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Lessons learned from irrigation pump replacement adventure

punping water from a creek with a 220 volt submersible pump from Myers


We figured out the problem was not with the wiring. I'm still glad we upgraded to the 12 gauge wire, which might help our new pump last longer.

The PVC pipe I cut in half to hold the pump turned out to be a mistake. It was allowing clay to accumulate next to the motor, which might have been causing it to overheat and then to shut down. We deleted that "improvement" today.

repairing a sprinkler head unit with Craftsman channel locks up close and personalAnother mistake might have been upgrading the power from 1/2 horsepower to 3/4. We decided to take back the 3/4 horsepower pump to Lowes and order a 1/2 horsepower pump from our local hardware store. The new pump is made by Myers, and the step down in power cost more than the Lowes 3/4 pump by about 50 dollars, which I feel fine about. I'm confident our local guy is not gouging us on the price and think that this may be a higher quality device.

It sure is nice to not have a garden full of thirsty vegetables.



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Mud will kill a pump. You need a filter on the inlet, and you should always have the pump suspended in the water off the creek bed (either with a buoy or by hanging into the creek from a wire that is attached to another wire strung between two posts, one on either side of the creek). Hope this helps.
Comment by Mark Mon Aug 8 02:13:51 2011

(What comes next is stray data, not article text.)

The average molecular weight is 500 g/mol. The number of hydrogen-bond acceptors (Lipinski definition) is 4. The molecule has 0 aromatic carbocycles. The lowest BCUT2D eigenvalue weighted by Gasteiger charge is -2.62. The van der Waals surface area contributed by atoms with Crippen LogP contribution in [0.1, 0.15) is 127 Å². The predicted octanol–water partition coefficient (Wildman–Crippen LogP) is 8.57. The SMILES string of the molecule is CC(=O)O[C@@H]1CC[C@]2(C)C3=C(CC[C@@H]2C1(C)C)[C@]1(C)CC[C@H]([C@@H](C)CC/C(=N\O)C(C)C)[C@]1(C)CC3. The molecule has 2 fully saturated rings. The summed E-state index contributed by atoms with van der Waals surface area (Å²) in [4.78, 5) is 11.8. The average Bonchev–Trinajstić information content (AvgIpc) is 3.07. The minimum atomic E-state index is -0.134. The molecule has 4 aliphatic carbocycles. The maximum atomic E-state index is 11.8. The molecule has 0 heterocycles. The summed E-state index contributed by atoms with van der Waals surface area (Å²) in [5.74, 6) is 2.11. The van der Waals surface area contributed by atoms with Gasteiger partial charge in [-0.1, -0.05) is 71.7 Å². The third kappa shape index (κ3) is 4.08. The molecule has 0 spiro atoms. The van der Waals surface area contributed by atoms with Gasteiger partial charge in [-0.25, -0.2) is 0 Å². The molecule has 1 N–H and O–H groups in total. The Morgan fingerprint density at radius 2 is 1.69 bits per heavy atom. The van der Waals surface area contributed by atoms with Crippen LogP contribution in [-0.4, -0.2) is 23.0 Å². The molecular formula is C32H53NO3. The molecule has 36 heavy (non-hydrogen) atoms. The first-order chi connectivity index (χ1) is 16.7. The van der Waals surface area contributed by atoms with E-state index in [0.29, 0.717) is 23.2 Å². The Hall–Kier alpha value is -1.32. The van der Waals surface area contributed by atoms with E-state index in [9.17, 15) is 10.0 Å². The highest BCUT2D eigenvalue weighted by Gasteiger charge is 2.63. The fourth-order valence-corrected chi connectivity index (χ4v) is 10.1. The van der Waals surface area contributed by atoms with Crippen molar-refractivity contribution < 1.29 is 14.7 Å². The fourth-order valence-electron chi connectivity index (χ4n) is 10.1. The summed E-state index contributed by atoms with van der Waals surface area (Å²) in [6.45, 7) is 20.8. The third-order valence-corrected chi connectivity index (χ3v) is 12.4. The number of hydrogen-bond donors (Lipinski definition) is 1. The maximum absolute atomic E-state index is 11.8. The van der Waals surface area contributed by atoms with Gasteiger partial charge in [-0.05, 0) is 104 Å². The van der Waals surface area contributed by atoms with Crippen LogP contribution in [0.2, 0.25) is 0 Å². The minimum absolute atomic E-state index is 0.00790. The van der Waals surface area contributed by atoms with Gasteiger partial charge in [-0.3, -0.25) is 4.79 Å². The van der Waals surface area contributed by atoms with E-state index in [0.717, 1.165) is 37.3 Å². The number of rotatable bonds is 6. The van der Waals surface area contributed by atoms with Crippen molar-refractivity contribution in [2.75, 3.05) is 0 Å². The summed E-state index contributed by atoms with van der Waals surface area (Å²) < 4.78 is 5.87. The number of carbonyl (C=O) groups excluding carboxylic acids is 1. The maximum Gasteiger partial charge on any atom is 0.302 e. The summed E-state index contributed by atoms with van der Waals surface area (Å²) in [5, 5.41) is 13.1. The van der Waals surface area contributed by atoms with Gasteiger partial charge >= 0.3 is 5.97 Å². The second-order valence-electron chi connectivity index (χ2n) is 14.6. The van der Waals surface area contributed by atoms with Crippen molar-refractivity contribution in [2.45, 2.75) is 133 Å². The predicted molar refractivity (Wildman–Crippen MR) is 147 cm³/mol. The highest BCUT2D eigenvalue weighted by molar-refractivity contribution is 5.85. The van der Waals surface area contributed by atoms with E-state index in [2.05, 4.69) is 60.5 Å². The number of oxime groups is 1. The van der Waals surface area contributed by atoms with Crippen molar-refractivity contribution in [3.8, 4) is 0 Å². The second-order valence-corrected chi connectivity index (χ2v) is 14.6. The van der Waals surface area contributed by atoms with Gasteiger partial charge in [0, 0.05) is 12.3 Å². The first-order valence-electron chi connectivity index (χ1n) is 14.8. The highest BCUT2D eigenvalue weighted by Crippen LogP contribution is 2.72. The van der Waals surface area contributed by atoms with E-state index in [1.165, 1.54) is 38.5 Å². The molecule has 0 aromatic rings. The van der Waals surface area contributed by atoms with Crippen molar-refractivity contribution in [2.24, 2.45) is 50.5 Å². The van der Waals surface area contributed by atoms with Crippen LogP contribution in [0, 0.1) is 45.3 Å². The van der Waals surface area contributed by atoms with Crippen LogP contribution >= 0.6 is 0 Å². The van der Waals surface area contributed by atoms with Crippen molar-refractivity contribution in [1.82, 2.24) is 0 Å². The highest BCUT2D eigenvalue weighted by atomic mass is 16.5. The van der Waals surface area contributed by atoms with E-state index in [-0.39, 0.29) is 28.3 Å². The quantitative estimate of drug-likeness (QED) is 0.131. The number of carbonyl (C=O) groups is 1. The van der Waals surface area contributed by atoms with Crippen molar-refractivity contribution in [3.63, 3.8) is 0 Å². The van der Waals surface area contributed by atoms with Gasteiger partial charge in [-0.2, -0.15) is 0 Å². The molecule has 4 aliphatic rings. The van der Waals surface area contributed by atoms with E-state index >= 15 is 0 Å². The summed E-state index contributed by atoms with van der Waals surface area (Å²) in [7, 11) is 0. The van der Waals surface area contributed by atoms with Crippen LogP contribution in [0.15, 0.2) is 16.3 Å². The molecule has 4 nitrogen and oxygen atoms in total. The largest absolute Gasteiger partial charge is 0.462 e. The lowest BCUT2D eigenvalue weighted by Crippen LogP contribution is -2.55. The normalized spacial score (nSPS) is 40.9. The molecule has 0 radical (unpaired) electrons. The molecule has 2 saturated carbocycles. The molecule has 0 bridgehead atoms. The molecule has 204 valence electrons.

Yep, we've made a new arrangement that keeps the pump out of the mud better. It's still not perfect since the creek isn't deep enough to allow the pump inlet to be more than a few inches off the bottom, but hopefully it'll help.
Comment by anna Mon Aug 8 08:31:41 2011
I'm in the process on trying to figure out how to irrigate from my creek. My main question is: why did you choose to use a submersible well pump? Did you consider pumps closer to the garden/house that sucks up creek water via a long hose? Thanks!
Comment by Dave V. Fri Jul 13 20:44:59 2012

Dave V --- The creek is a good distance away and downhill from our garden, which means we had to pay attention to pressure to ensure we still had some when the water got to where it was going. After some research, we discovered that submersible pumps give you more pressure in that situation, and the sump pump types just aren't powerful enough to get water up our hill. (Sump pumps would really have been more appropriate, though, if we could have used them, since they're made to handle the bit of debris that inevitably ends up in the creek.)

A non-submersible pump that sucks water rather than pushing water generally only operates if you don't have much vertical distance to cover. So, your first step should be to measure both the vertical and horizontal distance you want to move water, then use those numbers as you're researching your pump. Good luck!

Comment by anna Sat Jul 14 07:41:31 2012

One very unique homestead, $1,500 per acre, the opportunity of a lifetime